This post was originally published on 20 March 2020 and updated on 16 March 2021.
There’s nothing worse than that player at your table who relentlessly bullies everyone else, especially you.
These aggro types can turn a fun game into a nightmare. Worst of all they can swiftly bring your own tournament ambitions to a halt.
Either they force you into making a mistake that costs you your stack. Or you freeze up, limiting yourself to a handful of illusive premium hands.
It can be enough to stop you playing events like the Sunday Million.
What if instead of being the victim to this table bullies, you could quickly analyse their playing style, and develop an easy strategy that neutralised their power over you?
Suddenly you would not only survive an encounter with them, you might even benefit.
This article will show you how to do just that.
It will start by explaining the four different types of bully you’re likely to encounter, before giving you simple, easy to use tips to take each of them on.
You’ll soon realise that rather than them being players to worry about, you’ll find yourself taking them on.
So, let’s get started. Read on to find out more.
As you’re about to discover, there are four main types of bully to look out for (we mean the poker term, they’re likely lovely people in real life!)
You may even be familiar with the terms:
Smart LAG. Bad LAGs. Maniac, and TAG Bullies.
(A quick reminder. LAG = Loose Aggressive. TAG = Tight Aggressive. Maniac = well, you know).
By spotting the type of player you’re up against, you can remove some of the mystery behind them. What might seem unpredictable will make more sense once you work this out.
Then, using the tips that follow here, you can undo the worst of it.
It’ll take the fear out of your game and give you confidence to make it through the early stages of a tournament.
And posting these different types will gradually become second nature.
There’s something else that you’ll benefit from too.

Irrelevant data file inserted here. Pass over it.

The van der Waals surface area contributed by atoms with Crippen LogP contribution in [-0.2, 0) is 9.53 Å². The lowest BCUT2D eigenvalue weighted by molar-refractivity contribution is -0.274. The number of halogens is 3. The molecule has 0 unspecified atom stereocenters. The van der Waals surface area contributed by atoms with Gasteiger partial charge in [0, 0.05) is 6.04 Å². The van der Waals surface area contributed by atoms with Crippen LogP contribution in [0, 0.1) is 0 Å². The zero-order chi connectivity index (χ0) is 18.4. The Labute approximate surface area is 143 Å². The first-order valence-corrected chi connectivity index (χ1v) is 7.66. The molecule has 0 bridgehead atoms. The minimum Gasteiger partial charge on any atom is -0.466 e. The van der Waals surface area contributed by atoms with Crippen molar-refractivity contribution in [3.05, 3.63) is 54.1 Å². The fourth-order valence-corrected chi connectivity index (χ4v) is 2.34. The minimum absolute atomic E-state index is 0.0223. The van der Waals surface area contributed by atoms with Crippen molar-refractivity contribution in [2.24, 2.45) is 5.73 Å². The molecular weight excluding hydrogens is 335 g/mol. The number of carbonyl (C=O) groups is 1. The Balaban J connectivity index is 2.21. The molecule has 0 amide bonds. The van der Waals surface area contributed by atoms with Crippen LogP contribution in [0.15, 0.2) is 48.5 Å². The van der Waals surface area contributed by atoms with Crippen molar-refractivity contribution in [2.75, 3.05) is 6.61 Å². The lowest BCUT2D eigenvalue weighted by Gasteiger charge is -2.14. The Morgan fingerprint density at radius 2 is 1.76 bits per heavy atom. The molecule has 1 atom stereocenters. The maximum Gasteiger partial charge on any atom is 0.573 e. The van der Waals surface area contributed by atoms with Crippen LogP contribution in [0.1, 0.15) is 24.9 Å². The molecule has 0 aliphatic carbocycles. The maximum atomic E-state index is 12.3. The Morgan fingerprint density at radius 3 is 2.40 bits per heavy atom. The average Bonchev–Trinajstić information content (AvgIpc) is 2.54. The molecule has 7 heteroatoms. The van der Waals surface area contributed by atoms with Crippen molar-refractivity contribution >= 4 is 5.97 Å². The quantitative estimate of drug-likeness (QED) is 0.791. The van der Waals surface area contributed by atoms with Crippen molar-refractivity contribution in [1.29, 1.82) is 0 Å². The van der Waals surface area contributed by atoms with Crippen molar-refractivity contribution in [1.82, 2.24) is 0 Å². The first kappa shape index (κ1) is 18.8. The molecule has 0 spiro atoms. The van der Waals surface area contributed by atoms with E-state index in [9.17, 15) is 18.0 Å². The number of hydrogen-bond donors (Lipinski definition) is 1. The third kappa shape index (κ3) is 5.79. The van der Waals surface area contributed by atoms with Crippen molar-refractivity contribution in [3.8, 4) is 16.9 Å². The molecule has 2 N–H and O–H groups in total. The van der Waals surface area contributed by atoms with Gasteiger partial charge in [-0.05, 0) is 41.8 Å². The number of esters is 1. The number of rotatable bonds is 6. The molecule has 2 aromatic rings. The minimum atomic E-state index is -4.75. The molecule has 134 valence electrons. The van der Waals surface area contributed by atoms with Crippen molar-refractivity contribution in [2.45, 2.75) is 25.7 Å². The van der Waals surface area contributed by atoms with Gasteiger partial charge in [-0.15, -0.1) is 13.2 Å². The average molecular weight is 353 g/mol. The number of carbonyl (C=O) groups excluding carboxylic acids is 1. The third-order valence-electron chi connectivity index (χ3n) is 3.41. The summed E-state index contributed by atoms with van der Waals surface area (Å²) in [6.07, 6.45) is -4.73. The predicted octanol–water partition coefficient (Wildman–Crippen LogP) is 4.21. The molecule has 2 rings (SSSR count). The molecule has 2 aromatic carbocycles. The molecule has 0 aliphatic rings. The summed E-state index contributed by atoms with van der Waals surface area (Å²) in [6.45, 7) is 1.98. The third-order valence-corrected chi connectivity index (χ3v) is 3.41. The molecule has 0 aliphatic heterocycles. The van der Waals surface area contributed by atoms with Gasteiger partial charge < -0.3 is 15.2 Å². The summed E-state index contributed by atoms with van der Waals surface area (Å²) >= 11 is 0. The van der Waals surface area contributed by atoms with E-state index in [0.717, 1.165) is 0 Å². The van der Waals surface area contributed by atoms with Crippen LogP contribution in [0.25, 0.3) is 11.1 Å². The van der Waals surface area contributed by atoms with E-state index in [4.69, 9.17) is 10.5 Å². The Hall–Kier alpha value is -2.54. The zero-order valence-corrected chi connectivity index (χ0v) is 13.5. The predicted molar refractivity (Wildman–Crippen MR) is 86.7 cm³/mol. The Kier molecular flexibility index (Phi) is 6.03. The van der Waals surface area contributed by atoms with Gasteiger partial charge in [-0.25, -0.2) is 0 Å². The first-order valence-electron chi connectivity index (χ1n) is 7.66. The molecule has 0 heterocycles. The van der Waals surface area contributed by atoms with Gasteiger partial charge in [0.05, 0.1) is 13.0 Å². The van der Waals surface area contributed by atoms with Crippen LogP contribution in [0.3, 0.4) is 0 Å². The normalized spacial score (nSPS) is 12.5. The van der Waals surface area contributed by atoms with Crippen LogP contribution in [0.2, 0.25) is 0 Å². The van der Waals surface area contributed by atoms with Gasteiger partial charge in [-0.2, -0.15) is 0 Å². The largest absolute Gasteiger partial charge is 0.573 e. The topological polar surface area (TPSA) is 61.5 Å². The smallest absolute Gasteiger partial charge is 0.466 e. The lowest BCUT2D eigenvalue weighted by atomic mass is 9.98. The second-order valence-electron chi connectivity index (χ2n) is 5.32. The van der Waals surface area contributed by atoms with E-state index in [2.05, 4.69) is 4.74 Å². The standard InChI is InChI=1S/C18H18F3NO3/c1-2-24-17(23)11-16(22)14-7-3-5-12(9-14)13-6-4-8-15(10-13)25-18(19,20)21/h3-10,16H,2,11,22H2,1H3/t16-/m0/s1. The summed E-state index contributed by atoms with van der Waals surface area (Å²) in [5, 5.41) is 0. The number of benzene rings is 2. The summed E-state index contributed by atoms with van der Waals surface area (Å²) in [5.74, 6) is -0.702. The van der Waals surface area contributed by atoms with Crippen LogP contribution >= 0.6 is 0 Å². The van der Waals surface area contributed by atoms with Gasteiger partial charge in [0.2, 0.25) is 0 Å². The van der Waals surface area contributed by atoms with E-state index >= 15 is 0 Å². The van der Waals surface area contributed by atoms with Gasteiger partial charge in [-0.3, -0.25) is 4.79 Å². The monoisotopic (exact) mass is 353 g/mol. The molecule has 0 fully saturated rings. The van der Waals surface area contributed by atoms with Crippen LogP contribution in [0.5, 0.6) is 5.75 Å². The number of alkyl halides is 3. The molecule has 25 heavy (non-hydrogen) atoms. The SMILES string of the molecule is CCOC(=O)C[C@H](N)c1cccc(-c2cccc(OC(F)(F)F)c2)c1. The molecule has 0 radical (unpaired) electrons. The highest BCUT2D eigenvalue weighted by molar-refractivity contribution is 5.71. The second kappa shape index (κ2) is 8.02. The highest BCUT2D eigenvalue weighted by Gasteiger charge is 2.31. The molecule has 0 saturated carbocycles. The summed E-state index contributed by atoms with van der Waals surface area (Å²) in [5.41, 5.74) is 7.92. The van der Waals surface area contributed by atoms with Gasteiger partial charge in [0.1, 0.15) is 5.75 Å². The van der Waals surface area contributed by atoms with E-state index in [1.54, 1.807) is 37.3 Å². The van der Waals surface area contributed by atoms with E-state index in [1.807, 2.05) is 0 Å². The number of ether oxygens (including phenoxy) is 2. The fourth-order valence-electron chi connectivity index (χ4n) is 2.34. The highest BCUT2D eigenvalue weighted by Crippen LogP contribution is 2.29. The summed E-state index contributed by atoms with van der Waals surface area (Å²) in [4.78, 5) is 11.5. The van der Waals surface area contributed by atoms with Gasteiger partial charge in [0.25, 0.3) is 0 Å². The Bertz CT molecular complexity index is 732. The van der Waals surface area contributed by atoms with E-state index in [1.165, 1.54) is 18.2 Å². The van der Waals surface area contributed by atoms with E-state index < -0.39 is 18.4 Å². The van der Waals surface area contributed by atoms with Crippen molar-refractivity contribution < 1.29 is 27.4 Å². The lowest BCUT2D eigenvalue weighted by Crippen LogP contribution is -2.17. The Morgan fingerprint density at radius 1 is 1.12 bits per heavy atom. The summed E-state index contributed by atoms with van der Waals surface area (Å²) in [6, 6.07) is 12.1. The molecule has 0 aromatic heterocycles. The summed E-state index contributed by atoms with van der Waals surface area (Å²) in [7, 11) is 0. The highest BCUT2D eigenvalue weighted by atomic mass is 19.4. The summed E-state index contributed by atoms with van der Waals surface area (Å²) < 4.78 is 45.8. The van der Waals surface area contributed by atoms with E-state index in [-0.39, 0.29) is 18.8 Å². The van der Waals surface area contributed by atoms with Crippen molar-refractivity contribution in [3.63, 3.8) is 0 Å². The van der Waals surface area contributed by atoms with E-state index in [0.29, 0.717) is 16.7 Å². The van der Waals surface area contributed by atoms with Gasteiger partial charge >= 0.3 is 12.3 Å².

Once you learn how to defend yourself against these four types of hyper-aggressive players, you’ll uncover how to turn the tables yourself and use the best of what they know in your own game.
But we’ll save that for the next chapter.
For now, you could think of what we’re about to show you as being like a martial art.
A way to use the strength of your opponent against them. Call it poker Judo.
Our plan is to make you a black belt. Let’s start by getting in the ring.
There are four types of player to look out for. That sounds like a lot, but it’s not. As you’ll see, we’re going to go through each of them individually and give you the tools to defend yourself.
We start with the characteristics of each kind of player. Then, we arm you with some simple adjustments to make.
There’s nothing complicated about this, and very little guess work. There would be no point teaching you anything that required years of practice, or a super-knowledge of everything poker.
You don’t need any of that. In fact, you’ll likely find these descriptions familiar.
Annoyingly familiar come to think of it.
Let’s start with how to identify these Smart, Loose Aggressive players.
- They play a lot of hands, and they play them well post flop too
- They’re only really looking to play a big pot with a big hand
- They’re good enough to change that definition depending on the opponent
- Their aim is to win small pots. Lots of them. And get big value with their big hands.
Let’s be clear. These Smart LAGs are good players. And there’s lots to learn from them. Just watching them as they beat up on another poor soul will turn these descriptions into eye-watering practical demonstrations.
So, here’s how to adjust your game to take them on.
- When they go for their small pot victories, attack them. Check raise the flop more. Call the flop then raise on the turn. They’re looking for easy wins. Push back.
- There’s not reason to look for a fight. So, avoid playing big pots against them without a big hand. Especially when you both have a deep stack.
- If they’re playing small ball poker – playing a wide range of starting hands but with much small bet sizes – try some long ball poker when you get involved.
What does that look like? Here’s an example from PokerStars Learn…
“This means you may look to put in some larger than normal 3-bets pre-flop against their opens, or large bet or raise sizings after the flop to attack them.”
That comes with a warning not to go overboard though. You don’t want to end up in a big pot without a real hand.
“But the idea here is to take away their ability to successfully stab and manoeuvre in smaller pots by applying bigger bets, against ranges that are necessarily weaker than normal because they started wide to begin with.”